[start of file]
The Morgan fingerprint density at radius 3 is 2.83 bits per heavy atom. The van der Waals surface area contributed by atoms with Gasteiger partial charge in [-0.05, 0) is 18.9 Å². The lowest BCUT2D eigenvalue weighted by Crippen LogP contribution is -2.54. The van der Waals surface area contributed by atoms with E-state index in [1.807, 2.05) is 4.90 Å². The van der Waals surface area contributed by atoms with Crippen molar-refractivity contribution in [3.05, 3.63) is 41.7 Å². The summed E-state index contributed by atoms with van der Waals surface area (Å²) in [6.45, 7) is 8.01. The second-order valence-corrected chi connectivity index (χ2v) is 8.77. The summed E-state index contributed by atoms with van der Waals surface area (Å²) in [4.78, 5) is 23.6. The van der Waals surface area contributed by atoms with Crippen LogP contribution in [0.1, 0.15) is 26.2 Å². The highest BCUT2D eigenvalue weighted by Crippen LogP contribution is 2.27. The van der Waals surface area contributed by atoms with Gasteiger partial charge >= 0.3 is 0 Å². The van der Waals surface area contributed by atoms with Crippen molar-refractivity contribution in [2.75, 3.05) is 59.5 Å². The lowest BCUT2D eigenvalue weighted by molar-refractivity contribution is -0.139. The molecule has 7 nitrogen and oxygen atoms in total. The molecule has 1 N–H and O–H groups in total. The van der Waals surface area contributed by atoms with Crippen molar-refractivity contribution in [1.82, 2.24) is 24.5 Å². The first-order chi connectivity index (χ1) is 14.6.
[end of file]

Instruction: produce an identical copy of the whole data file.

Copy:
The Morgan fingerprint density at radius 3 is 2.83 bits per heavy atom. The van der Waals surface area contributed by atoms with Gasteiger partial charge in [-0.05, 0) is 18.9 Å². The lowest BCUT2D eigenvalue weighted by Crippen LogP contribution is -2.54. The van der Waals surface area contributed by atoms with E-state index in [1.807, 2.05) is 4.90 Å². The van der Waals surface area contributed by atoms with Crippen molar-refractivity contribution in [3.05, 3.63) is 41.7 Å². The summed E-state index contributed by atoms with van der Waals surface area (Å²) in [6.45, 7) is 8.01. The second-order valence-corrected chi connectivity index (χ2v) is 8.77. The summed E-state index contributed by atoms with van der Waals surface area (Å²) in [4.78, 5) is 23.6. The van der Waals surface area contributed by atoms with Crippen LogP contribution in [0.1, 0.15) is 26.2 Å². The highest BCUT2D eigenvalue weighted by Crippen LogP contribution is 2.27. The van der Waals surface area contributed by atoms with Gasteiger partial charge >= 0.3 is 0 Å². The van der Waals surface area contributed by atoms with Crippen molar-refractivity contribution in [2.75, 3.05) is 59.5 Å². The lowest BCUT2D eigenvalue weighted by molar-refractivity contribution is -0.139. The molecule has 7 nitrogen and oxygen atoms in total. The molecule has 1 N–H and O–H groups in total. The van der Waals surface area contributed by atoms with Crippen molar-refractivity contribution in [1.82, 2.24) is 24.5 Å². The first-order chi connectivity index (χ1) is 14.6.